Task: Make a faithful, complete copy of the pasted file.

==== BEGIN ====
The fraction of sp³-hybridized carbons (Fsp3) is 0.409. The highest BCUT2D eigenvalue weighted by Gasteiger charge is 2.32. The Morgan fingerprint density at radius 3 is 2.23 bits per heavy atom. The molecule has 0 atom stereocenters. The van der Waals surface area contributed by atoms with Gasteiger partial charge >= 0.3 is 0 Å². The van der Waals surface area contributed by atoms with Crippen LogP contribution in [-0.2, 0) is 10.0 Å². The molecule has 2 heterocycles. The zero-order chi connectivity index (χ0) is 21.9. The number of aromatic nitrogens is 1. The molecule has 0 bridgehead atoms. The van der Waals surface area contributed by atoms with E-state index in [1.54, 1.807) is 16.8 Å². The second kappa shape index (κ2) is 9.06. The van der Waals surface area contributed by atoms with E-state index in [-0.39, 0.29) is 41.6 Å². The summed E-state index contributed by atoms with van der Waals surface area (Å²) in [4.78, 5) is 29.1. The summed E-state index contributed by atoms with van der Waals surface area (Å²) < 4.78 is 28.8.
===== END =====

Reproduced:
The fraction of sp³-hybridized carbons (Fsp3) is 0.409. The highest BCUT2D eigenvalue weighted by Gasteiger charge is 2.32. The Morgan fingerprint density at radius 3 is 2.23 bits per heavy atom. The molecule has 0 atom stereocenters. The van der Waals surface area contributed by atoms with Gasteiger partial charge >= 0.3 is 0 Å². The van der Waals surface area contributed by atoms with Crippen LogP contribution in [-0.2, 0) is 10.0 Å². The molecule has 2 heterocycles. The zero-order chi connectivity index (χ0) is 21.9. The number of aromatic nitrogens is 1. The molecule has 0 bridgehead atoms. The van der Waals surface area contributed by atoms with E-state index in [1.54, 1.807) is 16.8 Å². The second kappa shape index (κ2) is 9.06. The van der Waals surface area contributed by atoms with E-state index in [-0.39, 0.29) is 41.6 Å². The summed E-state index contributed by atoms with van der Waals surface area (Å²) in [4.78, 5) is 29.1. The summed E-state index contributed by atoms with van der Waals surface area (Å²) < 4.78 is 28.8.